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I am currently using python and RPY to use the functionality inside R.

How do I use R library to generate Monte carlo samples that honor the correlation between 2 variables.. e.g if variable A and B have a correlation of 85% (0.85), i need to generate all the monte carlo samples honoring that correlation between A & B.

Would appreciate if anyone can share ideas / snippets


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I'm quite glad you asked this question as I have to do some sensitivity analysis for a project and had been looking into the theory but hadn't yet searched out R options to implement the methods I was learning about. –  Gavin Simpson Apr 15 '11 at 16:24

3 Answers 3

That is a FAQ. Here is one answer using a recommended package:

R> library(MASS)
R> example(mvrnorm)

mvrnrmR> Sigma <- matrix(c(10,3,3,2),2,2)

mvrnrmR> Sigma
     [,1] [,2]
[1,]   10    3
[2,]    3    2

mvrnrmR> var(mvrnorm(n=1000, rep(0, 2), Sigma))
        [,1]    [,2]
[1,] 8.82287 2.63987
[2,] 2.63987 1.93637

mvrnrmR> var(mvrnorm(n=1000, rep(0, 2), Sigma, empirical = TRUE))
     [,1] [,2]
[1,]   10    3
[2,]    3    2

Switching between correlation and covariance is straightforward (hint: outer product of vector of standard deviations).

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The rank correlation method of Iman and Conover seems to be a widely used and general approach to producing correlated monte carlo samples for computer based experiments, sensitivity analysis etc. Unfortunately I have only just come across this and don't have access to the PDF so don't know how the authors actually implement their method, but you could follow this up.

Their method is more general because each variable can come from a different distribution unlike the multivariate normal of @Dirk's answer.

Update: I found an R implementation of the above approach in package mc2d, in particular you want the cornode() function.

Here is an example taken from ?cornode

> require(mc2d)
> x1 <- rnorm(1000)
> x2 <- rnorm(1000)
> x3 <- rnorm(1000)
> mat <- cbind(x1, x2, x3)
> ## Target
> (corr <- matrix(c(1, 0.5, 0.2, 0.5, 1, 0.2, 0.2, 0.2, 1), ncol=3))
     [,1] [,2] [,3]
[1,]  1.0  0.5  0.2
[2,]  0.5  1.0  0.2
[3,]  0.2  0.2  1.0
> ## Before
> cor(mat, method="spearman")
            x1         x2          x3
x1  1.00000000 0.01218894 -0.02203357
x2  0.01218894 1.00000000  0.02298695
x3 -0.02203357 0.02298695  1.00000000
> matc <- cornode(mat, target=corr, result=TRUE)
Spearman Rank Correlation Post Function
          x1        x2        x3
x1 1.0000000 0.4515535 0.1739153
x2 0.4515535 1.0000000 0.1646381
x3 0.1739153 0.1646381 1.0000000

The rank correlations in matc are now very close to the target correlations of corr.

The idea with this is that you draw the samples separately from the distribution for each variable, and then use the Iman & Connover approach to make the samples (as close) to the target correlations as possible.

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Nice answer, Gavin, to an under-specified question as we were never told whether this was just multivariate Normal (or t or ...), or, as you surmise, something a little cleverer. –  Dirk Eddelbuettel Apr 15 '11 at 18:01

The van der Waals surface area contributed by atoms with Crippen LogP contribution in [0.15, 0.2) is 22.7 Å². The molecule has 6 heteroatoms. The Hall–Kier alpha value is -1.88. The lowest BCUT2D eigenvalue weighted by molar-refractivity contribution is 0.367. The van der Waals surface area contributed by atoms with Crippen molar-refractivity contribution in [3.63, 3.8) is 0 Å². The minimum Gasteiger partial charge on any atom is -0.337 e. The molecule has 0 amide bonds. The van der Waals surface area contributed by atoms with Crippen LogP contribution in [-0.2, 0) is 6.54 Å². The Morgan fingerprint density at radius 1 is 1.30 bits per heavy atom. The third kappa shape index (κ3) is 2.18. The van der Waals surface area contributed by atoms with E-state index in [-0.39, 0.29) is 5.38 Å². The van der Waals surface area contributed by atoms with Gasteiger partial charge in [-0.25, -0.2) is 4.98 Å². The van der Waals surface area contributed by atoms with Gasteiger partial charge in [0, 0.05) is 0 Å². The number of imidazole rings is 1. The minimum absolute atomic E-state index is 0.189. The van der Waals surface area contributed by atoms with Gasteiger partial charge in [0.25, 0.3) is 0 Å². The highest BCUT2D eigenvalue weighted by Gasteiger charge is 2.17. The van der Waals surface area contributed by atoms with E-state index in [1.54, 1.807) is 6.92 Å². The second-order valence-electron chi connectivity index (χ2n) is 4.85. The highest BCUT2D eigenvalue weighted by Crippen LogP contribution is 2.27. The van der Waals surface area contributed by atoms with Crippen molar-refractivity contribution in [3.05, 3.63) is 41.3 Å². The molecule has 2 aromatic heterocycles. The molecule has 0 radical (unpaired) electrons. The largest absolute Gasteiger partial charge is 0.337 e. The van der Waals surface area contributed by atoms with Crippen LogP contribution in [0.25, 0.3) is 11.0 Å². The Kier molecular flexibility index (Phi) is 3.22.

@Dirk Thanks - my initial inclination was to respond as you did with the mvrnorm() but you beat me to that one and then I wondered about this rank correlation method I had been reading about. –  Gavin Simpson Apr 15 '11 at 18:05
Thank you very much.. The cornode function does the trick! I was trying really hard to find a similar function in python –  Ira S May 15 '11 at 18:37
The original paper is available here: uio.no/studier/emner/matnat/math/STK4400/v05/… –  Snorfalorpagus Sep 2 '13 at 13:32

This question was not tagged as python, but based on your comment it looks like you might be looking for a Python solution as well. The most basic Python implementation of Iman Convover, that I can concoct looks like the following in Python (actually numpy):

def makeCorrelated( y,  corMatrix ):
    c = multivariate_normal(zeros(size( y, 0 ) ) , corMatrix, size( y, 1 ) )
    key = argsort( argsort(c, axis=0), axis=0 ).T
    out = map(take, map(sort, y), key)
    out = array(out)
    return out

where y is an array of samples from the marginal distributions and corMatrix is a positive semi definite, symmetric correlation matrix. Given that this function uses multivariate_normal() for the c matrix, you can tell this uses an implied Gaussian Copula. To use different copula structures you'll need to use different drivers for the c matrix.

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Could you give an example of the usage of makeCorrelated? What should corMatrix look like? Do I need to call this twice on different y arrays to make the correlated? –  Snorfalorpagus Dec 18 '13 at 9:18
I tried doing this as a comment, but the formatting kept messing up. So here's a gist. Note that I changed the function slightly to make it work with Pandas DataFrames: gist.github.com/CerebralMastication/8039120 –  JD Long Dec 19 '13 at 13:33

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